“Rail advocates are passionate about rail and I understand and support that.”
    Speech to 2010 New Zealand Rail Conference, 21 April, 2010

    The quotes I remember for sympathy are along the lines in his interviews where he says things like paraphrase “Look I understand the situation rail is and I sympathise with that but we have to be realistic about what rail can do” Exactly when and where – if I can be more specific I will but sufficient to say he doesn’t constantly bag rail.

    I am not a fan of him by the way, just a pragmatist, who understands to make progress you work with all sorts of people (even ones that don’t necessarily share the same view as you personally). By the way that is not condescending to people - it is just a constructive way on how to influence.

  30. Luke says:

    that quote you give from Joyce is very condescending, as he often is in the house to Gareth Hughes and others.
    You seem to forget he is a politician, and says the right things to the right people. However most of his public statements are negative and dismissive.
    Yes the Kiwirail turnaround plan is positive overall, and we can thank him for that. However on metro rail and PT he has done nothing positive.
    I dont think he is personally stupid, just think his policies make him him seem like an arrogant fool.

  31. Cam says:

    Giel - I’m not demonising anyone just highlighting the fact that our transport minister is not pro rail as you insist that’s hardly the characteristics of a demon, neither is being arrogant or foolish. Which he has proven over time to be. He may pay some weak lip service towards rail but what does that mean? Seriously it’s baffling to me and i would guess most others on this forum that you still maintain he’s ‘pro rail’. It’s bizaare.

    Lecturing people on this forum - who are venting frustration or expressing how they feel about what they see as this government’s dangerously unbalanced transport policy - is condescention pure and simple. It’s like being patted on the head while someone says “now, now settle down you’re being very silly”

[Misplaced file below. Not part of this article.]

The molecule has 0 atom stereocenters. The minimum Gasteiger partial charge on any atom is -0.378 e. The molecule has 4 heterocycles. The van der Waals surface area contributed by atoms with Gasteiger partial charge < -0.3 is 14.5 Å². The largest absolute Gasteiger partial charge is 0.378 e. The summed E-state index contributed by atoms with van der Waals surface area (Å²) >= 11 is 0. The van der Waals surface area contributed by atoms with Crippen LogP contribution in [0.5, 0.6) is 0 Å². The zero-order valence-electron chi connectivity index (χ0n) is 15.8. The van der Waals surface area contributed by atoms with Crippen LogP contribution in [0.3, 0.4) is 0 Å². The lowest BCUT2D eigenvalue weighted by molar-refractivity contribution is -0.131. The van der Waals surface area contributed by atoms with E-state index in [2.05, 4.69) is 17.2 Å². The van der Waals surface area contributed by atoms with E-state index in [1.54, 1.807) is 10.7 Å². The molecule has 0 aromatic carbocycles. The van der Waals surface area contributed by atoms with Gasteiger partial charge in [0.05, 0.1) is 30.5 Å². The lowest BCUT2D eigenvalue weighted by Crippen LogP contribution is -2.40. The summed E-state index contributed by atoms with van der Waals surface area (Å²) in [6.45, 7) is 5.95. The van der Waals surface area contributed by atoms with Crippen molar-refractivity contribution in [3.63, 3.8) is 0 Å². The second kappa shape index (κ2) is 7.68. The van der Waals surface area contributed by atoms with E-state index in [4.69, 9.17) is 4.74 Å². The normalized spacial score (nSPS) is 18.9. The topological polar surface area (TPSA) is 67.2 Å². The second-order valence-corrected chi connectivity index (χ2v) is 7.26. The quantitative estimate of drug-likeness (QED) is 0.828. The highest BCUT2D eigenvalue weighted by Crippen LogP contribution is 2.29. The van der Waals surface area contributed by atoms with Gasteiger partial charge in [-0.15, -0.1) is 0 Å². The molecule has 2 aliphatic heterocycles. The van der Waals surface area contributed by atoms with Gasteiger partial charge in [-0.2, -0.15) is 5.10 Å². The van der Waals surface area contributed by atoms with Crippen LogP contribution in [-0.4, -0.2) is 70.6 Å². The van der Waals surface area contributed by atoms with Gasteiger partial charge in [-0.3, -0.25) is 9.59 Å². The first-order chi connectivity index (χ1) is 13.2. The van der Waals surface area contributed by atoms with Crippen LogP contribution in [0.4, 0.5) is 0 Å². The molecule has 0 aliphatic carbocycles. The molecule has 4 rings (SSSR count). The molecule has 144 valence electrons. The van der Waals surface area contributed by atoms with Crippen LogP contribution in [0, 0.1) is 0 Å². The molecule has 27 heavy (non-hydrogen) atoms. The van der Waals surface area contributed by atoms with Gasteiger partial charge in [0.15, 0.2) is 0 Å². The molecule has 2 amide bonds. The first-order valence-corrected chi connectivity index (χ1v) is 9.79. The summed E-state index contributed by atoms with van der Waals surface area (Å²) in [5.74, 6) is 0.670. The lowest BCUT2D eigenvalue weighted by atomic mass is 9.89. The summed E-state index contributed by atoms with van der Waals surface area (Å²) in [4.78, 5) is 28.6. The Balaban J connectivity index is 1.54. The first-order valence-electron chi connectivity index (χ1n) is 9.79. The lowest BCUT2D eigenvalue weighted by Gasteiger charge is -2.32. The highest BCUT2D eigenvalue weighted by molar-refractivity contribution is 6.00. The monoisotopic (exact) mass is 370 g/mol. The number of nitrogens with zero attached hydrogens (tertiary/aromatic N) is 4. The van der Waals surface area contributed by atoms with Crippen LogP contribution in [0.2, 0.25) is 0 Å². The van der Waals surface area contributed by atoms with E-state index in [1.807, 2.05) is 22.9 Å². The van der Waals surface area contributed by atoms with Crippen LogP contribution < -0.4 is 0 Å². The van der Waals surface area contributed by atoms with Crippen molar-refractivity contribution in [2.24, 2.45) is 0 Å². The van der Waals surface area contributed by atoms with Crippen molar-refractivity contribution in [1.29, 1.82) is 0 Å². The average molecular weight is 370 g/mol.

People know Stephen Joyce is not evil, nobody has said that, what they have said is that he’s blinkered and bound by ideology and he’s peddeling a policy which has the potential to negativley effect both our counrty and cities in future.

    Just let people vent their opinions if they like. These forums are sometimes the only outlet for that. This forum is not going to influence any policy on Joyce’s part it’s just a place for people who share an interest in public transport to discuss, debate, and share opinions.

  32. Giel says:

    Guys - I accept you may not be trying to demonise him. I have not said he is “Pro Rail” nor have I said he is Pro Roads. He said it himself - he is not “Pro Rail” so not sure why you think I said he was. As I said I don’t agree with him in a number of areas in regards to transport but what I am saying is we should battle away and have informed debate rather than putting a lot down to one man (or a few select people). I still think he has come a long way from where he started on Rail as Minister and he is a key person to influence in a positive way (read he still has a way to go). By the way politicians and their advisors sometimes do take note of blogs - I have seen it.

    I can tell we all share a similar passion for Rail which is great – let’s try and get some action. We can put that passion to good use by getting our opinions supported by the facts out there.

    AKT you should consider releasing press releases to organise and get across key points - we can still state our opinions but backing up with facts is important to changing peoples views. Scoop is a good outlet for ‘minority’ interest press releases that are sometimes picked up by mainstream media - CBT do a good job in part there already. The RTF under Tony Friedlander did that for years - (often twisted the facts to half truths) but no one denies how effective they were. The Greens used to be quite good at that too but seem to be fairly silent these days. There is a lot of collective knowledge on this forum (and others) - key is to harness it for the outcome we all want. You could send alerts out on the website if there were issues that we had to get information on. Readers could respond! If all we do is vent on blogs we can be assured on getting nowhere or even worse seen just as “foamers” / “ trainspotters”. I do accept there is a role for venting but can’t we go one better?

    The thing about Gareth Hughes is he used to talk up Rail but often didn’t back it up with accurate facts so as a politician Joyce jumped on it. Now Joyce also, as many have highlighted here often, also did not get his facts right many a time but who jumped on him when he was wrong - no one. That annoyed the hell out of me as I know it annoyed most on this forum.